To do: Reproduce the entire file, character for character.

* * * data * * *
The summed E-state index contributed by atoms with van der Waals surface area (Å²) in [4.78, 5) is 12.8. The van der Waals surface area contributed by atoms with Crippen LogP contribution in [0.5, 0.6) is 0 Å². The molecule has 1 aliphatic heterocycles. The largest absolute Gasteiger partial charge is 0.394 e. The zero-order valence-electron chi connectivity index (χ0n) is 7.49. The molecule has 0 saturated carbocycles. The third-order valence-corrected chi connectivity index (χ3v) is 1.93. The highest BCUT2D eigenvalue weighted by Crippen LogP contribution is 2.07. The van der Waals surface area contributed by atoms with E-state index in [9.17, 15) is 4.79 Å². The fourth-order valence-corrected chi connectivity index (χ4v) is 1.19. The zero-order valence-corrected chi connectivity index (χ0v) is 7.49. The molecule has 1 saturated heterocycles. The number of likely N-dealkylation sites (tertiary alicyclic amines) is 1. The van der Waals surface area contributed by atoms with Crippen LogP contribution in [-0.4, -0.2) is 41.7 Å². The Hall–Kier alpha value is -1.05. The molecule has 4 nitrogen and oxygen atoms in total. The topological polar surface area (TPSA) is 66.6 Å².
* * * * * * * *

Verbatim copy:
The summed E-state index contributed by atoms with van der Waals surface area (Å²) in [4.78, 5) is 12.8. The van der Waals surface area contributed by atoms with Crippen LogP contribution in [0.5, 0.6) is 0 Å². The molecule has 1 aliphatic heterocycles. The largest absolute Gasteiger partial charge is 0.394 e. The zero-order valence-electron chi connectivity index (χ0n) is 7.49. The molecule has 0 saturated carbocycles. The third-order valence-corrected chi connectivity index (χ3v) is 1.93. The highest BCUT2D eigenvalue weighted by Crippen LogP contribution is 2.07. The van der Waals surface area contributed by atoms with E-state index in [9.17, 15) is 4.79 Å². The fourth-order valence-corrected chi connectivity index (χ4v) is 1.19. The zero-order valence-corrected chi connectivity index (χ0v) is 7.49. The molecule has 1 saturated heterocycles. The number of likely N-dealkylation sites (tertiary alicyclic amines) is 1. The van der Waals surface area contributed by atoms with Crippen LogP contribution in [-0.4, -0.2) is 41.7 Å². The Hall–Kier alpha value is -1.05. The molecule has 4 nitrogen and oxygen atoms in total. The topological polar surface area (TPSA) is 66.6 Å².